Inside Movies & DVD with Drew McWeeny
Like 'Lost In Translation' with a father-daughter dynamic
Elle Fanning and Stephen Dorff co-star in Sofia Coppola's new film 'Somewhere'
Credit: Focus Features
Yep. That looks like a Sofia Coppola film.
And I say that as a big fan of her work. I like some of her films more than others, but I think she's got a real voice, a very strong sense of language in film, and even a lesser work like "Marie Antoinette" is obviously a considered, controlled piece of filmmaking.
"Somewhere" is a world she must be familiar with, the story of a young girl living the high life with her famous father. This trailer is pure observation, and I'm already feeling a strong connection to what we see here. I'm not a Dorff fan, particularly, so I'm curious to see how I react to him over the course of two hours as opposed to two minutes. I just know that, as a parent, I've thought about what it would do to my relationship with my children if my wife and I weren't together. I don't think I could do that to them, ever. And if I did, I think I'd overcompensate. I'd be so worried, so hyperaware of any possible damage to the amazing personalities both of them are developing right now.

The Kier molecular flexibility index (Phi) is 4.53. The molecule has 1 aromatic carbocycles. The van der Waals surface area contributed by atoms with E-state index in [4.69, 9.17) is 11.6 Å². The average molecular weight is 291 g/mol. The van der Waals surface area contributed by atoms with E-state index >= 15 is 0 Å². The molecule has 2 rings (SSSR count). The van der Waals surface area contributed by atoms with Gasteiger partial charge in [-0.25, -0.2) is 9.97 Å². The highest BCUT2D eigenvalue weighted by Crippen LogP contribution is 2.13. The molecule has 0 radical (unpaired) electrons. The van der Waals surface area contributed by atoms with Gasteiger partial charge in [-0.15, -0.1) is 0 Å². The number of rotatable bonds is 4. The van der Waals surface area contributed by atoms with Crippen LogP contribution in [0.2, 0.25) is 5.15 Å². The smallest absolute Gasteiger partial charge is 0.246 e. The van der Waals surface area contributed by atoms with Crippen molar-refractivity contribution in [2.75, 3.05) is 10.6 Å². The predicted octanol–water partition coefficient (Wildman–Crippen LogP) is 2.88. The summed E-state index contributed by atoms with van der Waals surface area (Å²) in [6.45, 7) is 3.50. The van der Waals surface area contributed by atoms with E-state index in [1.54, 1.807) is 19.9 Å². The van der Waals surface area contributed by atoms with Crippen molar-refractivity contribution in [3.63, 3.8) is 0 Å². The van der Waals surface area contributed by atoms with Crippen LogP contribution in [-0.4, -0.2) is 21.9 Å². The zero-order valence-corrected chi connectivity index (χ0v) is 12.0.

I know some people are already rolling their eyes because "who cares about the lives of rich people?", but I don't think that's important, really. The reason I hate "It's Complicated" isn't because the people are rich... it's because the conflict of "which of these men do I bang and can I get a gigantic kitchen in my house?" is something nobody can relate to. With "Somewhere," I think it's more along the lines of "what do you do to protect your child while your marriage implodes?", and money's got nothing to do with understanding that. That's very basic and primal, one of the things that I think you have to be afraid of if you're married. Vampires? Relatively sure I'm not afraid real vampires will eat me or my family. Divorce? Yeah, that's terrifying.
What do you gain hiring SNL talent for voice-over roles?
Will Ferrell and Tina Fey will both lend their voices to 'Megamind' this November, just one in a long tradition of animated films that make use of 'Saturday Night Live' voice talent
Credit: Dreamworks Animation
This morning, Toshi and I took in a screening of "Despicable Me," the new animated film that stars Steve Carrell. Although I'm not able to review it yet, I can say that I was pleasantly surprised by the way the celebrity comedians who contributed voices for the film are all essentially disguised completely. No one just stops in to do a cameo in their own voice. Even Jack McBrayer, best known as Kenneth on "30 Rock," plays a different type of character than normal.